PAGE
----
Building a Pool Cooling Spray Cannon

Building a Pool Cooling Spray Cannon

Instructions for building pool cooling sprayers on a pool.

Notes:
*Works best with a variable speed pump.
*One to two sprayers will work fine for most pools – This pool is 85,000 gallons and benefits from the 4-spray configuration for more evaporation.
*Requires restricting or plugging of other ports on multi-return pipe runs.
*Raises System PSI (for our system, the filter pressure rises from 10PSI normal operating pressure to 12PSI sprayer pressure).
*Raises acid consumption slightly (not too noticeable, but we do use a little more acid as aerating the water tends to make the PH rise in a pool
*Adjust the angle of the spray by loosening the union and aiming the nozzle to the desired location in your pool.
*Video at the end doesn’t have the cannons running at full power – but they can spray over the back wall when the pump RPM is high enough.

***CAUTION: Carries risk of deadheading pump and damaging plumbing if you use a fire hose nozzle that will completely close (and inadvertently gets closed while the pump is running). Recommend using two heads or leaving one return just partially restricted to reduce deadhead risk***

For our pool (if left to run without sprayers) it normally rises up over the course of a few days to 93 or 94 degree water temp during the summer months. (It sits in the sun the majority of the day.)

We run the sprayers from 8:30pm to 8:30am each night and it takes the temperature down from a typical 86 (5 degree heat gain from 1 day) down to 80 or 81 degrees by morning.

We pull water 90% from the skimmers and 10% from the main drain – to take the warmest water off the top and throw it through the air for evaporation. This leaves the colder water intact in the lower levels of the pool water column. There is a noticeable “thermocline” during the day as we don’t run the pumps much in the daylight hours.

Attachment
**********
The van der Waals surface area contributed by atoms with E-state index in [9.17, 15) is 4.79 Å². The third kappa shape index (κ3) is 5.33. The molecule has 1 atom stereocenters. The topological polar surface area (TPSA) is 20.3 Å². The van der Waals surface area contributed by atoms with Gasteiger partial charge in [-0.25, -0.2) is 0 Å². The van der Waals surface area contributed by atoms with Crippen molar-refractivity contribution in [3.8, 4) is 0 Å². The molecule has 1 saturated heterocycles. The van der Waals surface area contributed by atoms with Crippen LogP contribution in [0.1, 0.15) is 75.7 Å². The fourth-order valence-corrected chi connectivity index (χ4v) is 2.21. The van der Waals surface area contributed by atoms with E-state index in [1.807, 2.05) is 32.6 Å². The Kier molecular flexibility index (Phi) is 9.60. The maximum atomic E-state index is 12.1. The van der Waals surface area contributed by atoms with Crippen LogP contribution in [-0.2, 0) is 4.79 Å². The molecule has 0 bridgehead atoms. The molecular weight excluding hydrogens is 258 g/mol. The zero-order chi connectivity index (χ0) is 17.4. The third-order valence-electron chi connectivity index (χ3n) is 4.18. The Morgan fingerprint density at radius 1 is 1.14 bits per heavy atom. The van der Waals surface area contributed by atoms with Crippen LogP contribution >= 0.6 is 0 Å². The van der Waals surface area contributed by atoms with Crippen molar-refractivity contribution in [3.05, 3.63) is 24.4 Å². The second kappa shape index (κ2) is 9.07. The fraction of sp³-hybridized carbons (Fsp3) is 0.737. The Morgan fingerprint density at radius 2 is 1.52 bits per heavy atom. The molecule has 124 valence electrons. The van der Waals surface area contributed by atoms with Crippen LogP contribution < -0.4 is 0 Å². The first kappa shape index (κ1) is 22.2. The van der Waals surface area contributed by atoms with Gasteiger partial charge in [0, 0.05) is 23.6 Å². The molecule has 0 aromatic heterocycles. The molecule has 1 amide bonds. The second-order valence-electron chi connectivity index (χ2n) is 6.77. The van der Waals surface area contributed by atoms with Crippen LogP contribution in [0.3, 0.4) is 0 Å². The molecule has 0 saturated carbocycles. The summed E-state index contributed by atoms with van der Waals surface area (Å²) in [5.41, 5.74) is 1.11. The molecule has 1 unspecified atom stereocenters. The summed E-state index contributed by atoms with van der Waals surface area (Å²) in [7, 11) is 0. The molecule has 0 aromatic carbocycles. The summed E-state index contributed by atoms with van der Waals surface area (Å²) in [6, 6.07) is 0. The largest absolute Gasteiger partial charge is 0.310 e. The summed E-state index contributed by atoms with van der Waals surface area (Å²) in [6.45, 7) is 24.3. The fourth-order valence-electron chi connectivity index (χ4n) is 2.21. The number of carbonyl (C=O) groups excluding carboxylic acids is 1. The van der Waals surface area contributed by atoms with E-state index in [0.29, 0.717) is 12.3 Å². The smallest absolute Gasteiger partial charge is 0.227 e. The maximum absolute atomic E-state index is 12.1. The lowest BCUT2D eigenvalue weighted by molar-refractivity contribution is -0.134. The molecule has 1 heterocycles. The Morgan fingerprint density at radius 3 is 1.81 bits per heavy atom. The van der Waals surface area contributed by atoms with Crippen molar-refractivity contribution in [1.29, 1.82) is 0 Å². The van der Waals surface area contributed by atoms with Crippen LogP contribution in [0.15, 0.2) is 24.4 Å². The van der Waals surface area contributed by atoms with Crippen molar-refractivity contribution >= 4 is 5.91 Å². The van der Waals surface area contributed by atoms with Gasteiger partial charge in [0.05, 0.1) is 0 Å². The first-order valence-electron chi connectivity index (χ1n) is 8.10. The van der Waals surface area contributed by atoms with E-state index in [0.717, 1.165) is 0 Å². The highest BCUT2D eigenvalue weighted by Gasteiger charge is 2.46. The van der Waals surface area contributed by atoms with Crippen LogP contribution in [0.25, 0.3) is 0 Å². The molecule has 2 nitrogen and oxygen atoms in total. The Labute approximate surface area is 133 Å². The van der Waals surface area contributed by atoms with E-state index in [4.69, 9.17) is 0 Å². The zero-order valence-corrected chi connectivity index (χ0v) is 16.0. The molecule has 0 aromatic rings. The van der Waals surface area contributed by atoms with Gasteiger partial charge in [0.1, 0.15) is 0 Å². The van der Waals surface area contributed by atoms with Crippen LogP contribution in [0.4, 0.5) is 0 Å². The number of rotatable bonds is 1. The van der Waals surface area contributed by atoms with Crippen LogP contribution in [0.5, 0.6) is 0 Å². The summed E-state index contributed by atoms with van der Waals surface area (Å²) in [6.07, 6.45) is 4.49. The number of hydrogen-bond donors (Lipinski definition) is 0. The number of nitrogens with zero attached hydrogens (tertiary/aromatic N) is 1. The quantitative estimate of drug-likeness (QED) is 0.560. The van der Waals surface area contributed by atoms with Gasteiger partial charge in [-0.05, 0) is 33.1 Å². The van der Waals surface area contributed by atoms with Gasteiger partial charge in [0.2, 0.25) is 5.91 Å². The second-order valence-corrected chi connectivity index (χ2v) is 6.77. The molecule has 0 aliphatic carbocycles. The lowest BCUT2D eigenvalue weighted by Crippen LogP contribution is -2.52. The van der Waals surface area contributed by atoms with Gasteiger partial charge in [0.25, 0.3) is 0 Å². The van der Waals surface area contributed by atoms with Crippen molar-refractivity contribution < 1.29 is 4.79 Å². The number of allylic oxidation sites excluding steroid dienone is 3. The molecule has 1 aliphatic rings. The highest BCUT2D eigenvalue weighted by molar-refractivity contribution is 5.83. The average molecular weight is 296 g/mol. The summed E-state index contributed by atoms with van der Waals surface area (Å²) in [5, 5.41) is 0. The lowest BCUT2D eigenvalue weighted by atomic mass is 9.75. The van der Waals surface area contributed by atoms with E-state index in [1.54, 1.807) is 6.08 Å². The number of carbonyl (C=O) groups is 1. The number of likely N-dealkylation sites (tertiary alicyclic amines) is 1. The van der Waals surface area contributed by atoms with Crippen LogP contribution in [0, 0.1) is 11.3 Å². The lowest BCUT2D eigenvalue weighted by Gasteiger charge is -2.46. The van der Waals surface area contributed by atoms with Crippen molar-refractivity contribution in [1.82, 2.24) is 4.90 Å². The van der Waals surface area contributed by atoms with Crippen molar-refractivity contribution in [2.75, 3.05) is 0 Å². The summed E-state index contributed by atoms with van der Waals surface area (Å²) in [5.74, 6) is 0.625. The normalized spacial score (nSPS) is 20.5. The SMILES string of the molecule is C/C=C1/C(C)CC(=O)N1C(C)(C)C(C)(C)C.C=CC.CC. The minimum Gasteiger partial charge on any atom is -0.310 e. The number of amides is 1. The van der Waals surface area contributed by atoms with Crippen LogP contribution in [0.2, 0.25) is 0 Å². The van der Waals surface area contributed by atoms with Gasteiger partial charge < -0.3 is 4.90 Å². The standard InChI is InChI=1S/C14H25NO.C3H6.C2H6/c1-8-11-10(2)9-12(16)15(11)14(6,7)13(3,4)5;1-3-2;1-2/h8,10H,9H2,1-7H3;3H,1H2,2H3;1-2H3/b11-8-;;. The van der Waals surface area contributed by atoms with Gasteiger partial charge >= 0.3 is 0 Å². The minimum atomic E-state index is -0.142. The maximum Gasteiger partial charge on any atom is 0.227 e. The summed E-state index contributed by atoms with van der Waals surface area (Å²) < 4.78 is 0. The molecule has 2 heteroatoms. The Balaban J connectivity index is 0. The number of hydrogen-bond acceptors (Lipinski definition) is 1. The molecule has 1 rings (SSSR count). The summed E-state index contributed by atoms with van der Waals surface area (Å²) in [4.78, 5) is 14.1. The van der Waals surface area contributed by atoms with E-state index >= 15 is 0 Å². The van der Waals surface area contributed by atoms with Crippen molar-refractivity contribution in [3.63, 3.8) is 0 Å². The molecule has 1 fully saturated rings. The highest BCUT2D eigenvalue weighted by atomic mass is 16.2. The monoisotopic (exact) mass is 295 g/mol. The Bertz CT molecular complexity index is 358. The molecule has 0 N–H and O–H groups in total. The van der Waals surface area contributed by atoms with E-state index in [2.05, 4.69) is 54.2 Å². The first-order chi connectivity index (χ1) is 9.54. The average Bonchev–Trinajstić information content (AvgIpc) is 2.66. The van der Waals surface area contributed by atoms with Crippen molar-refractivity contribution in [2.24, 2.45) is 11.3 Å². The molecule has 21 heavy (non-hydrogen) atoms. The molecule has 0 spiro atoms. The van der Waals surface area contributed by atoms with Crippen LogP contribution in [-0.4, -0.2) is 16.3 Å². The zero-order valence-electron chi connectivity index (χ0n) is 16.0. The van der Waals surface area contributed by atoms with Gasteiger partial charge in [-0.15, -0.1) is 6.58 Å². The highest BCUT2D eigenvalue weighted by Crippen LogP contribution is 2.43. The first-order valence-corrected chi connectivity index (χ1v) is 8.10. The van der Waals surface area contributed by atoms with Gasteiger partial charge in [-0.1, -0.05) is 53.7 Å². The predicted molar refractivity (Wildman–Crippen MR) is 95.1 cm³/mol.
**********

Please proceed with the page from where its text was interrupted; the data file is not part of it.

Parts list:

Fire Hose Nozzle: https://www.amazon.com/dp/B003D7KDKE/?coliid=I144SKZL45OU57&colid=2SEID95FXWHAB&psc=1&ref_=lv_ov_lig_dp_it

Fire Hose Nozzle Thread Adapter to NPT: https://www.amazon.com/dp/B07VYV41PB/?coliid=IQ1YO7KE9XJT5&colid=2SEID95FXWHAB&psc=1&ref_=lv_ov_lig_dp_it

1.5″ x 10′ Sch 40 PVC Pipe: Home Depot Item 100135041

1 x 45 degree street elbow: Home Depot Item 100677990

1 x 90 degree street elbow: Home Depot Item 203822499

1 x PVC Union: Home Depot Item 204202883 (This allows the sprayer to be rotated and aimed)

2 x Slip to Thread Adapter: Home Depot Item 100347535

X number of 1.5″ plugs: Home Depot Item 100346681 (to restrict flow out of other returns on pipe circuit)

PVC Cement: Home Depot Item 302473009 (This is single step so no priming – and it’s clear)

Cut pipe for connections between street elbows and union using a saw. (Adjust lengths of cut pipe segments to ensure the top of the fire hose nozzle clears the water line by a couple inches.)

Glue pieces together as shown in video.

Thread into wall return.

Plug remaining returns on same return circuit.

Start Pump on low rpm and increase the rpm until the water arcs over pool but doesn’t over-spray the edge of the other side of the pool. Save RPM in program and schedule it to come on during the night.

Multiple heads can be attached to single port using pvc fittings shown in video. This is not generally needed with most pools though. If anything, I would recommend putting two single sprayers on opposite ends of the pool on the same circuit for additional cooling on a typical sized residential pool.

Cheers!

Video Building a Pool Cooling Spray Cannon



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